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(Critical Survey of Contemporary Fiction)

K. W. Jeter’s idea of blending, in his novel Noir, the conventions of dystopian science fiction with those of film noir is not one for which he would claim absolute originality. An important earlier instance is the film Blade Runner (1982), based on Philip K. Dick’s classic science fiction novel Do Androids Dream of Electric Sheep? (1968). The link between this film and Jeter’s novel is made clear, not only by Jeter’s avowed admiration for Dick’s work, but also by the fact that Jeter’s own reputation—a considerable one among devotees of cyberpunk and related kinds of science fiction—is based in part on his Blade Runner novels, The Edge of Human (1995) and Replicant Night (1996), both inspired primarily by the film, rather than by its literary source.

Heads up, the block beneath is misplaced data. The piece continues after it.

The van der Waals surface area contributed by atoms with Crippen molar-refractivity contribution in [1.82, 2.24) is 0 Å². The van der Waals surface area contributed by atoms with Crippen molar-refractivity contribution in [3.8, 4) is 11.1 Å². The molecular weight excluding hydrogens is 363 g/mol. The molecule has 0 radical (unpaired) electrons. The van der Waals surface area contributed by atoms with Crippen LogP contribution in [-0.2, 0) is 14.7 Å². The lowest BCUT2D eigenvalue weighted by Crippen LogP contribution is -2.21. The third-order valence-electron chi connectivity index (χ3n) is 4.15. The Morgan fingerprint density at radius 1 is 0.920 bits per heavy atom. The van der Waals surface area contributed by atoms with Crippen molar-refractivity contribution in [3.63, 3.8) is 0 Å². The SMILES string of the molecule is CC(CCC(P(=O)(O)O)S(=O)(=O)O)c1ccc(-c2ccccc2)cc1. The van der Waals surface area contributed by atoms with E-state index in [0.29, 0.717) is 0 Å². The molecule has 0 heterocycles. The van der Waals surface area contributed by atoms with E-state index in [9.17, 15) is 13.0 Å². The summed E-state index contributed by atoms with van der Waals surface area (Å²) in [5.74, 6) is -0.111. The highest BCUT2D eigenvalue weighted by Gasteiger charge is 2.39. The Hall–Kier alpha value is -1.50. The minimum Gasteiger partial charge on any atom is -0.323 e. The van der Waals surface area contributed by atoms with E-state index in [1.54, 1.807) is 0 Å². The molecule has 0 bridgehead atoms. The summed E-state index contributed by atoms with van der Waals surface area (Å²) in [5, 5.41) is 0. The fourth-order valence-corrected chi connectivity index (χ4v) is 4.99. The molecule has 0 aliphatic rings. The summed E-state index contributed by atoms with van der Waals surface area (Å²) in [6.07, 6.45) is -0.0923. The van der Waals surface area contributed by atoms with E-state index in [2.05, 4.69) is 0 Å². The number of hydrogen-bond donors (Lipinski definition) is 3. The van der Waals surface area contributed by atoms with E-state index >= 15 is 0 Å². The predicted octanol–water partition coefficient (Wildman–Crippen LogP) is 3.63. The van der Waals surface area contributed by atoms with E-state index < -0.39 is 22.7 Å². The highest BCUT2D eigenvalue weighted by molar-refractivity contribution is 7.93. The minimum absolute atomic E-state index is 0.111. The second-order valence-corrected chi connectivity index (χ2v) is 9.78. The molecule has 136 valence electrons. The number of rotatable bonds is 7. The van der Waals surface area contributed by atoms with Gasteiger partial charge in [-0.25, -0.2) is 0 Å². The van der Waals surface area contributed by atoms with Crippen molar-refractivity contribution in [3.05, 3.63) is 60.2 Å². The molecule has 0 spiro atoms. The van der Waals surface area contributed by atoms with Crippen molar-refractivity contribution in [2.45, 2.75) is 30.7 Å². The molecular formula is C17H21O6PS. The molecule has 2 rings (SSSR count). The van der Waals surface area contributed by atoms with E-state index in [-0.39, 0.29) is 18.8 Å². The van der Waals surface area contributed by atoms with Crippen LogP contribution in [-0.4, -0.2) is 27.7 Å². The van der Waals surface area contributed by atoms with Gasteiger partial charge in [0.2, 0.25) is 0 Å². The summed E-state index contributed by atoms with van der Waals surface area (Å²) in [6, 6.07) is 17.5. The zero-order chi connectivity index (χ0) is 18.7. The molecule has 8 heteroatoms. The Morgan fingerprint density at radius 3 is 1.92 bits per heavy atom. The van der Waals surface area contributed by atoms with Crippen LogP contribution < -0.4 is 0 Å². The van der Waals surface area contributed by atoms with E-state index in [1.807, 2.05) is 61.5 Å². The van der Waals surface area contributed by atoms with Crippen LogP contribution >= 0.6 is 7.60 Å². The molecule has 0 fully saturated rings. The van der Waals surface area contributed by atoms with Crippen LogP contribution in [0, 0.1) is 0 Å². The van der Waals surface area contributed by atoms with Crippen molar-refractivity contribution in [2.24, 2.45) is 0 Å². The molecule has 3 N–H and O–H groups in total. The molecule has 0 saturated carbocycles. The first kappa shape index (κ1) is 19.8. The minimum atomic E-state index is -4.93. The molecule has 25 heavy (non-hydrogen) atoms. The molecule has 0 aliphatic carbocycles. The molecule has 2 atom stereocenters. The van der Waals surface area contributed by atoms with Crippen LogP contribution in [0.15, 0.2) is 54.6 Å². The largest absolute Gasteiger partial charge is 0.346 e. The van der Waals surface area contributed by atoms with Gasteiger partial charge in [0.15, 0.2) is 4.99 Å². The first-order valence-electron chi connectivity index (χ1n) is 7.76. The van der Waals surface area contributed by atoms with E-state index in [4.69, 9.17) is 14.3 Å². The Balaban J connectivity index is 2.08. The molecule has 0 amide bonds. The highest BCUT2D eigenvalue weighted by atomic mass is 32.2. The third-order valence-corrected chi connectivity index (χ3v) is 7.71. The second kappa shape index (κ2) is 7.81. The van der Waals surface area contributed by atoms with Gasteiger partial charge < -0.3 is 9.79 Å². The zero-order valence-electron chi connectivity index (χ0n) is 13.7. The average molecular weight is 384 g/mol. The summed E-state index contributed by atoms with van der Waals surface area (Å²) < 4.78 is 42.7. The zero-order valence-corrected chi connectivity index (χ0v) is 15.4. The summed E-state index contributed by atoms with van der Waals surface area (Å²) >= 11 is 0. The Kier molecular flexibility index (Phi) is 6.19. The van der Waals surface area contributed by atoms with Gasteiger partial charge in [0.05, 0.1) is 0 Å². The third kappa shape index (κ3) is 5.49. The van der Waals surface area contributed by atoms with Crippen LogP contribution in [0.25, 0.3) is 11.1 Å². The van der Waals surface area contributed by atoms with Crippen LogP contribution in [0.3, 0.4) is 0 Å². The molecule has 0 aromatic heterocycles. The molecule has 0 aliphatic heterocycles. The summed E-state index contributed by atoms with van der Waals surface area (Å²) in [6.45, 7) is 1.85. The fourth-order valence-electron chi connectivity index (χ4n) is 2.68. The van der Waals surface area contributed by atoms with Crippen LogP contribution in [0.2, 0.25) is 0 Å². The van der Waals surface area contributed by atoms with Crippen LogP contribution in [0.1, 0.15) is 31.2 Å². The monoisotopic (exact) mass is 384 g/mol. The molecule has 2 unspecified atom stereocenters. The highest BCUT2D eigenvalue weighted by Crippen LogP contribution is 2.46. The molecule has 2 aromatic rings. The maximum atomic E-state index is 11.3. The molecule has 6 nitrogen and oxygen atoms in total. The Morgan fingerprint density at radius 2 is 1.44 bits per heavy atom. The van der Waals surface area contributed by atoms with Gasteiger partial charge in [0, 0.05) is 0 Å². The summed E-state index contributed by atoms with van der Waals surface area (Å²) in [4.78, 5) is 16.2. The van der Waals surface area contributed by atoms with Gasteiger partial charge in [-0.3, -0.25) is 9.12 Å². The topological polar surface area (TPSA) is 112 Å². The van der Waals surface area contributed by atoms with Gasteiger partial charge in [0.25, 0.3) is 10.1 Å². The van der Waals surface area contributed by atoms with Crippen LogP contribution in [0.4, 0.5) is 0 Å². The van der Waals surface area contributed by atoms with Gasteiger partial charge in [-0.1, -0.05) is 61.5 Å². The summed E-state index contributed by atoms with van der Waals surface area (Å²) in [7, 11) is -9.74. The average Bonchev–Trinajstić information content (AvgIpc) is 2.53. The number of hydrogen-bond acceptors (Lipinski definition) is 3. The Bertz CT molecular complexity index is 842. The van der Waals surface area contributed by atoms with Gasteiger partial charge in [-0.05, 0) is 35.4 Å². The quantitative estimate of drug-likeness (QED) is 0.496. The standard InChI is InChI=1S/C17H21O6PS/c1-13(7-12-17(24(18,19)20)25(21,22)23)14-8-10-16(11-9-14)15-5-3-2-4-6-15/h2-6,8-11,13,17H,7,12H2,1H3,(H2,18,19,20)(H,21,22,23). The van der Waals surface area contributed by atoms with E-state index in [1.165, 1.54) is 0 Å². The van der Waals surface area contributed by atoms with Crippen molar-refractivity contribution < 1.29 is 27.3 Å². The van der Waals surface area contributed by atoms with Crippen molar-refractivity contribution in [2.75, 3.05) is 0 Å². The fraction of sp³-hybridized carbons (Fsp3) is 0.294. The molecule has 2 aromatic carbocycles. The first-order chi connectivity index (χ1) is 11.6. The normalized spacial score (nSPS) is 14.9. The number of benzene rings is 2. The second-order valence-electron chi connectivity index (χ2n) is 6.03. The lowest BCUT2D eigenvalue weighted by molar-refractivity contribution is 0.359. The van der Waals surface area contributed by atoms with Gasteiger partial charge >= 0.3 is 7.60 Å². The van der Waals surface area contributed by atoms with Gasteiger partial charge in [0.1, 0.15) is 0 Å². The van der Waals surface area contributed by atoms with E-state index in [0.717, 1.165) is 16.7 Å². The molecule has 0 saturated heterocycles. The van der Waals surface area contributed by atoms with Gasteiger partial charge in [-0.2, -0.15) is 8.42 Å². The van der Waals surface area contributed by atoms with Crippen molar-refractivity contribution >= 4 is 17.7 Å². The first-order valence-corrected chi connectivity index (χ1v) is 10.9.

The challenge for Jeter in Noir, then, is to go beyond recycling already recycled material and to find new possibilities in the juxtaposition of genres. The key to this attempt is Jeter’s protagonist, McNihil, the information cop who is Jeter’s equivalent of the classic noir private eye. McNihil has undergone transplant surgery, as a result of which his perceptions take on the look of a noir thriller of the 1940’s and 1950’s (Think of 1944’s Double Indemnity, 1947’s Out of the Past, and 1958’s Touch of Evil). When he looks, for example, at a “cube bunny,” a quasi-prostitute, what he sees, in black and white at that, is a dead ringer for Ida Lupino, an icon of noir cinema.

Like many a noir hero before him, McNihil carries a burden of guilt from the failures and betrayals of his past. He is investigating the death of a young executive, while dealing with his suspicions about the people who are paying for the investigation. The moral isolation of a protagonist, who is himself deeply flawed, in an...

(The entire section is 461 words.)